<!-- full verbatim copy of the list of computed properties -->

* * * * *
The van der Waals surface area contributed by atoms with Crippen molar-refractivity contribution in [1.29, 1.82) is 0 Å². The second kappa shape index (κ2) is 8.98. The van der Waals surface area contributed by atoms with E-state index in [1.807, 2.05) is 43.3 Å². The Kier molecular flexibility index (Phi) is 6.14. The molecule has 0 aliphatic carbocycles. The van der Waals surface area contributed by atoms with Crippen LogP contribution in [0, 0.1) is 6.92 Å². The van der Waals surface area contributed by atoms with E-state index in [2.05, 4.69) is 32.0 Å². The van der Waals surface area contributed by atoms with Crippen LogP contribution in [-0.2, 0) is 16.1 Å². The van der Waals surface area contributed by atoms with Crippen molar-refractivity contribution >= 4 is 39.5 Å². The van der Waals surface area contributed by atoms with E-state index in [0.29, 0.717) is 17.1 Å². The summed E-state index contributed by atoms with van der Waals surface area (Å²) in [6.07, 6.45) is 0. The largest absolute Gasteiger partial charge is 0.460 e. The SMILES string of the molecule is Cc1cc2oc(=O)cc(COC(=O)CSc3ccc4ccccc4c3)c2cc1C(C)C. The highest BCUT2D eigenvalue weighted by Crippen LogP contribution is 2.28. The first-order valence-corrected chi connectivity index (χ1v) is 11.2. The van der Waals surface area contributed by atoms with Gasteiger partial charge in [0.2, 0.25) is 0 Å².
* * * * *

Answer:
The van der Waals surface area contributed by atoms with Crippen molar-refractivity contribution in [1.29, 1.82) is 0 Å². The second kappa shape index (κ2) is 8.98. The van der Waals surface area contributed by atoms with E-state index in [1.807, 2.05) is 43.3 Å². The Kier molecular flexibility index (Phi) is 6.14. The molecule has 0 aliphatic carbocycles. The van der Waals surface area contributed by atoms with Crippen LogP contribution in [0, 0.1) is 6.92 Å². The van der Waals surface area contributed by atoms with E-state index in [2.05, 4.69) is 32.0 Å². The van der Waals surface area contributed by atoms with Crippen LogP contribution in [-0.2, 0) is 16.1 Å². The van der Waals surface area contributed by atoms with Crippen molar-refractivity contribution >= 4 is 39.5 Å². The van der Waals surface area contributed by atoms with E-state index in [0.29, 0.717) is 17.1 Å². The summed E-state index contributed by atoms with van der Waals surface area (Å²) in [6.07, 6.45) is 0. The largest absolute Gasteiger partial charge is 0.460 e. The SMILES string of the molecule is Cc1cc2oc(=O)cc(COC(=O)CSc3ccc4ccccc4c3)c2cc1C(C)C. The highest BCUT2D eigenvalue weighted by Crippen LogP contribution is 2.28. The first-order valence-corrected chi connectivity index (χ1v) is 11.2. The van der Waals surface area contributed by atoms with Gasteiger partial charge in [0.2, 0.25) is 0 Å².